TOKYO - Toyota remained the top-selling automaker for a second year in a row, beating U.S. rival General Motors by some 270,000 vehicles in 2013, and set an ambitious target to sell more than 10 million vehicles this year.
That would mark a milestone as no automaker has ever topped annual worldwide sales of 10 million.
Toyota Motor Corp. said Thursday it sold a record 9.98 million vehicles worldwide last year, up 2 percent from the previous year.
The Japanese automaker has made an impressive comeback from an earthquake and tsunami that devastated northeastern Japan in 2011, damaging auto suppliers and hobbling production.
Toyota also outlined plans to sell 10.32 million vehicles and produce 10.43 million vehicles in 2014.
General Motors Co. sold 9.71 million cars and trucks worldwide last year, outselling Volkswagen AG of Germany at 9.5 million.
Toyota recaptured the global sales crown in 2012 from GM, which had been the top-selling carmaker for more than seven decades until being surpassed by Toyota in 2008.
Toyota, which makes the Camry sedan, Prius hybrid and Lexus luxury models, had strong sales growth last year in overseas markets, although sales fell in long stagnant Japan.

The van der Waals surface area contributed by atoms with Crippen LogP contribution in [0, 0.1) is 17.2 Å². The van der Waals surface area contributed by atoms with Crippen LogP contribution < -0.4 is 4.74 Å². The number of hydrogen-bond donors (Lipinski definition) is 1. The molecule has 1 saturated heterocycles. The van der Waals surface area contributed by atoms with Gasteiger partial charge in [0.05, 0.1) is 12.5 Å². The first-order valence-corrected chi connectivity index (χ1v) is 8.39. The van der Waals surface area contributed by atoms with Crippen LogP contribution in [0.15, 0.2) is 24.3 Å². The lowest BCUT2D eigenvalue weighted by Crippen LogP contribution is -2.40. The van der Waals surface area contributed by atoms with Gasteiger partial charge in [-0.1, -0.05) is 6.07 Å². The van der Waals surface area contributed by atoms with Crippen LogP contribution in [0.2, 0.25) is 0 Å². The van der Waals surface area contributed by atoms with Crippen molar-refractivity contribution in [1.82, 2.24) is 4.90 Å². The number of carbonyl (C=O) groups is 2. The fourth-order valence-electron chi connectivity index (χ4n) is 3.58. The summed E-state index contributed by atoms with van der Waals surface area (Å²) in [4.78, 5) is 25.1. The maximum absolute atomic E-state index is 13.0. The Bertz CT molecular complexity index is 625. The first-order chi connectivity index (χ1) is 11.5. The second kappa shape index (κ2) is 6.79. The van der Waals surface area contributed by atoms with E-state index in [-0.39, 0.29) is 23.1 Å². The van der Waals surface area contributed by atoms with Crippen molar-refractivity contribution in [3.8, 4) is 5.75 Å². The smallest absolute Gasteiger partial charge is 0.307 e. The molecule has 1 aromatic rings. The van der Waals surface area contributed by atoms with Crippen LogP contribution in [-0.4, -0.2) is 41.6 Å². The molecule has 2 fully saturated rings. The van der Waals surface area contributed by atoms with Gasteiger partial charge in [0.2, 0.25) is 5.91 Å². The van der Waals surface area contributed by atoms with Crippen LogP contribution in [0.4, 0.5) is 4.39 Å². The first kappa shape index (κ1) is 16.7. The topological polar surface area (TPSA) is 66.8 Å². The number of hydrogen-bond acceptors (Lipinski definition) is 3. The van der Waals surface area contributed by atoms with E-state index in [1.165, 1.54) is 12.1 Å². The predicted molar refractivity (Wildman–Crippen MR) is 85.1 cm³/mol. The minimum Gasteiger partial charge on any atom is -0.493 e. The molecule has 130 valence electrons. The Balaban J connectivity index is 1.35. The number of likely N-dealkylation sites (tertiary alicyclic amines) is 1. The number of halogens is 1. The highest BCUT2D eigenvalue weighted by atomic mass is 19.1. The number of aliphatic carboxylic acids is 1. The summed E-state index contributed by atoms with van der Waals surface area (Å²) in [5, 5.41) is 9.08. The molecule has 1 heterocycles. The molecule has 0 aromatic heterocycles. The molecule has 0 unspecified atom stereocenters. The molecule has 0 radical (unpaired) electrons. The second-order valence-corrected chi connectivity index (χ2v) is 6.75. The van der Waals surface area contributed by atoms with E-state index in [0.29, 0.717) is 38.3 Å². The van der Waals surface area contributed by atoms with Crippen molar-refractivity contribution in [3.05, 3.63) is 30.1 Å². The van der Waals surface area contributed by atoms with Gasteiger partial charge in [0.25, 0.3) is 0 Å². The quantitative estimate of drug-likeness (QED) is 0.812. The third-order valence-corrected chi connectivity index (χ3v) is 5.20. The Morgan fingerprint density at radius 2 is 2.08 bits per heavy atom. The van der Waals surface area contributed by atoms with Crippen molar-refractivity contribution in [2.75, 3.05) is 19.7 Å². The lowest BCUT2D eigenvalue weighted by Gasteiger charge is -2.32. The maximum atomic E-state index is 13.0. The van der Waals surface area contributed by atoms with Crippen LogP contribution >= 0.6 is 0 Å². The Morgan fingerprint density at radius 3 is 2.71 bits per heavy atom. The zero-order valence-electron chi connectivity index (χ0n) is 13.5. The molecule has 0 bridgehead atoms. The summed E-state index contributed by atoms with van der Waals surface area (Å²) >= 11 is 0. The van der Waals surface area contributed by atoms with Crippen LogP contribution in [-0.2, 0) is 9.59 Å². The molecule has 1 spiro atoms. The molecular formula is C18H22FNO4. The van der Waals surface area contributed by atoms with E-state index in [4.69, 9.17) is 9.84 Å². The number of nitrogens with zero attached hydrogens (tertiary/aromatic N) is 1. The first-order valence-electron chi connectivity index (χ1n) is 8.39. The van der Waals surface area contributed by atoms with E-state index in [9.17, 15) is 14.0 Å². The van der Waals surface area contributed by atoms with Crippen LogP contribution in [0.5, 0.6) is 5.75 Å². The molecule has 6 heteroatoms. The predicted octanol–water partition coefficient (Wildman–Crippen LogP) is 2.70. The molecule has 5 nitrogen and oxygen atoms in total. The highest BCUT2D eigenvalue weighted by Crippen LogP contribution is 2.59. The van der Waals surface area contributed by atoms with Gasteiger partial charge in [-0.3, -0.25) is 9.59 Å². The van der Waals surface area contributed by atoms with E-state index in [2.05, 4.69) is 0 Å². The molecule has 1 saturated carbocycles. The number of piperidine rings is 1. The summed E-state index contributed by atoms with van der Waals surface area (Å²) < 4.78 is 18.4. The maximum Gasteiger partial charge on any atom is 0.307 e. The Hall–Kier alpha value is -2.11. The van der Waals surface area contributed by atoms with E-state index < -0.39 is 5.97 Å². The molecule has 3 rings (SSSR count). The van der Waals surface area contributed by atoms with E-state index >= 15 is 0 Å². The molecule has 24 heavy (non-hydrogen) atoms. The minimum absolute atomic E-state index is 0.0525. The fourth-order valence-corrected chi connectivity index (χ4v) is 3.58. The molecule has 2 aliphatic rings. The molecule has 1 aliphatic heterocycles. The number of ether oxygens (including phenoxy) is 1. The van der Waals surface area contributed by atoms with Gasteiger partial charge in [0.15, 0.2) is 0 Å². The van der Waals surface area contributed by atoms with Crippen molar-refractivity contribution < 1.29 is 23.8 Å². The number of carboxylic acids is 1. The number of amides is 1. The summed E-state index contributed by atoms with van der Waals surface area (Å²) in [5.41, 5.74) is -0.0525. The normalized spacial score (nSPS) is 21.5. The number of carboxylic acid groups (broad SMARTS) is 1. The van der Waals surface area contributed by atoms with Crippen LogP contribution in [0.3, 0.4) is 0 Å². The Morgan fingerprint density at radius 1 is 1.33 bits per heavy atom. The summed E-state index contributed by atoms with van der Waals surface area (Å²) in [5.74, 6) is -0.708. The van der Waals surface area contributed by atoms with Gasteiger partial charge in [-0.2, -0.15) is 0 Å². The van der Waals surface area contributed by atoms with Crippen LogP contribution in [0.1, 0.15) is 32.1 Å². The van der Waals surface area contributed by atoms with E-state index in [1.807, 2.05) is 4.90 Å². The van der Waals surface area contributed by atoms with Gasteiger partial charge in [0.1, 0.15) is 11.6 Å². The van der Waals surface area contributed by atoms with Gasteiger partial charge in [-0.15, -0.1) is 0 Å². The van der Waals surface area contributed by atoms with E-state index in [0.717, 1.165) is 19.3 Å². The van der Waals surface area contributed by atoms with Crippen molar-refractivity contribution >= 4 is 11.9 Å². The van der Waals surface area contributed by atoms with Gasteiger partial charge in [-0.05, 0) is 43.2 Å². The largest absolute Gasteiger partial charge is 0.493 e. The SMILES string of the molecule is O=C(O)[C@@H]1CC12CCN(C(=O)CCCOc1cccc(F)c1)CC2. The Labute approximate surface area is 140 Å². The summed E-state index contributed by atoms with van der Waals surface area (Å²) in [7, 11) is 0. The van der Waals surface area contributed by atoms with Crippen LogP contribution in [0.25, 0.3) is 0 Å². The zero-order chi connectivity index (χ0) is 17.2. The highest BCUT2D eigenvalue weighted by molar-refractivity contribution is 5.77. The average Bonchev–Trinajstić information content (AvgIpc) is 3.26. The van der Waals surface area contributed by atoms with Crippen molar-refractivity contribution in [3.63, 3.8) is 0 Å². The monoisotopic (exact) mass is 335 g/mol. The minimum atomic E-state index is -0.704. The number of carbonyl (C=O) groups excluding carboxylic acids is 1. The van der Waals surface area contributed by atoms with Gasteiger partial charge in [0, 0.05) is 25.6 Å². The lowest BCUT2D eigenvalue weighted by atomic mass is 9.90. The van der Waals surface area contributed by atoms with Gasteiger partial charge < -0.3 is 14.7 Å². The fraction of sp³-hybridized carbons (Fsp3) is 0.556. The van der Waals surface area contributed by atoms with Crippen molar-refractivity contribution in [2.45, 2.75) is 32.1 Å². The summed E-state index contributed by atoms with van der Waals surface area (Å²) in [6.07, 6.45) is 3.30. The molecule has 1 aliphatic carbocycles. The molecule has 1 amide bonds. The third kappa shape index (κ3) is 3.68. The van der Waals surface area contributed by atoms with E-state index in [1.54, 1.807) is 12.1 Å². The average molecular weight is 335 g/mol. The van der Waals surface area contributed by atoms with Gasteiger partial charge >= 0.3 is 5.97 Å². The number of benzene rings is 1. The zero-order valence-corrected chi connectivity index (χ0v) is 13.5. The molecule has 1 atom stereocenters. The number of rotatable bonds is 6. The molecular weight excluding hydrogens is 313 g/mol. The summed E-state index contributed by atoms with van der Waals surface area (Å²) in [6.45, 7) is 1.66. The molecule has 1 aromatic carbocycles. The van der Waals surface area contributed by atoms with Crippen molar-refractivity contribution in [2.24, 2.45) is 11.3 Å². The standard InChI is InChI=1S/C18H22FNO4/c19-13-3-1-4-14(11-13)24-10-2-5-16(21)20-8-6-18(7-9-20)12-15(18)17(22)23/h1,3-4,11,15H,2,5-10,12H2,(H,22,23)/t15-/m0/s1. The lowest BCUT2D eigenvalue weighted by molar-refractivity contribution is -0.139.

Toyota's U.S. sales totaled nearly 2.24 million vehicles, up 7 percent from the previous year. Its China sales were also strong, surging 9 percent to 917,000.
Toyota remained optimistic about prospects this year for both regions, expecting sales to grow 3 percent in the U.S. to 2.3 million vehicles, while adding 20 percent in China sales to 1.1 million.
The company was typically low-key about the bragging rights for being No. 1, reiterating its comments from previous years that it was merely making one car at a time to appeal to global consumers.
GM has also expressed similar sentiments, but being the top seller is a key morale booster for the employees and related companies. The healthy results at the three rivals reflect the momentum of growth in the auto industry.
Toyota has undergone tough times in recent years, such as a massive recall fiasco in the U.S. involving more than 14 million vehicles for sticky gas pedals, faulty floor mats, problematic brakes and many other defects, spanning several years from 2009.